A Victorian Cottage in Houston Finds New Life as a Local Firm's Office

A Victorian Cottage in Houston Finds New Life as a Local Firm's Office

In Houston's historic Old Sixth Ward, a neglected, 1904 Folk Victorian cottage is relocated and restored as a modern office.
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A resident on the street, architect Michael Morrow of Kinneymorrow Architecture, resolved to invest in the storied neighborhood, refashioning 2341 Kane Street as the firm's own workplace on 2219 Kane Street. 

An exterior photograph shows the home at its original location prior to relocation and renovation.

The historic home was relocated down the street.

The design solution for Kane Street Office, in addition to the restoration, introduced a thoughtful display of modern design, resulting in a contemporary, communal work space inside the home. The 751-square-foot structure demonstrates a modern intervention that is respectful to the historic nature.

Using a single surviving photograph as inspiration, the exterior of the home was restored to its original form. The missing front porch was reconstructed, and the unique side porch was reestablished as an accent along the side street. Original siding was removed, restored, reinstalled, and painted a bright white. Missing elements were salvaged from demolished buildings of similar type and age.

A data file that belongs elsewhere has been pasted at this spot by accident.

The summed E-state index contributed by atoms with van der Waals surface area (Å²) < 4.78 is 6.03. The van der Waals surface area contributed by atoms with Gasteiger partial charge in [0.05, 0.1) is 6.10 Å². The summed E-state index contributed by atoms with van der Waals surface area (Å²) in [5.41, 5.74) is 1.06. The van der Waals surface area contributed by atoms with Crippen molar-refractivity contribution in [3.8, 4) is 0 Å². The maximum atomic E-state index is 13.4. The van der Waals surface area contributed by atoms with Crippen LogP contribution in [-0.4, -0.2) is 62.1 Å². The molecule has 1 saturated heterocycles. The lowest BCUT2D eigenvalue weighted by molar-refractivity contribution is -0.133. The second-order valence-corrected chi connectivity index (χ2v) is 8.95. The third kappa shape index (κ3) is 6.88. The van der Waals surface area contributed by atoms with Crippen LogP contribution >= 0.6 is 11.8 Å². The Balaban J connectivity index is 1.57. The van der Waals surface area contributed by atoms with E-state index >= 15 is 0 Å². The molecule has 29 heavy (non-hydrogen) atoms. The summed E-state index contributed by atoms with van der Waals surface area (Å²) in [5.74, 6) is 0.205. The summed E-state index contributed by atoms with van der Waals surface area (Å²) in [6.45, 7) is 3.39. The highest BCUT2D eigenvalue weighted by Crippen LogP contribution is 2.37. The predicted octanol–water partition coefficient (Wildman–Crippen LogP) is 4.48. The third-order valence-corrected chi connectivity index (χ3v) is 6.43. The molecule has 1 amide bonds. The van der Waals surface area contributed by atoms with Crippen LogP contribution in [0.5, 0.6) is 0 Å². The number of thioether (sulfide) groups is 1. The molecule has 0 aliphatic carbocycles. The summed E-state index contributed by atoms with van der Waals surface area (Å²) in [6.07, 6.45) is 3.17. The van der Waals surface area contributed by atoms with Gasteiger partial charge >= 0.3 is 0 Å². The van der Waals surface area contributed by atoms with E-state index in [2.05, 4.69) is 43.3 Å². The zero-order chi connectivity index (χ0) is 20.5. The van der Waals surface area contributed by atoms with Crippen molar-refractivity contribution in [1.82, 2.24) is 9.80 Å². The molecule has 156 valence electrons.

A single surviving photograph of the historic home provided the referential basis for the restoration.

The renovated west facade of the home displays both the front and unique side porch.

On the interior, the original shotgun layout was largely respected, but the use was transformed by architectural insertions. A void, cut north to south, allowed for the insertion of a long bar of millwork, incorporating workspaces and a kitchenette in the now open, continuous space. A built-in bookcase accents the opposing wall, complete with a Murphy bed below, allowing the office to be used as a guest house as well.

The relocation and adaptive reuse of the historic home extended the viable life of the materials and resources that were originally used, and is a shining light at the entrance to the small historic district, respectful to the past while intelligently incorporating contemporary design.


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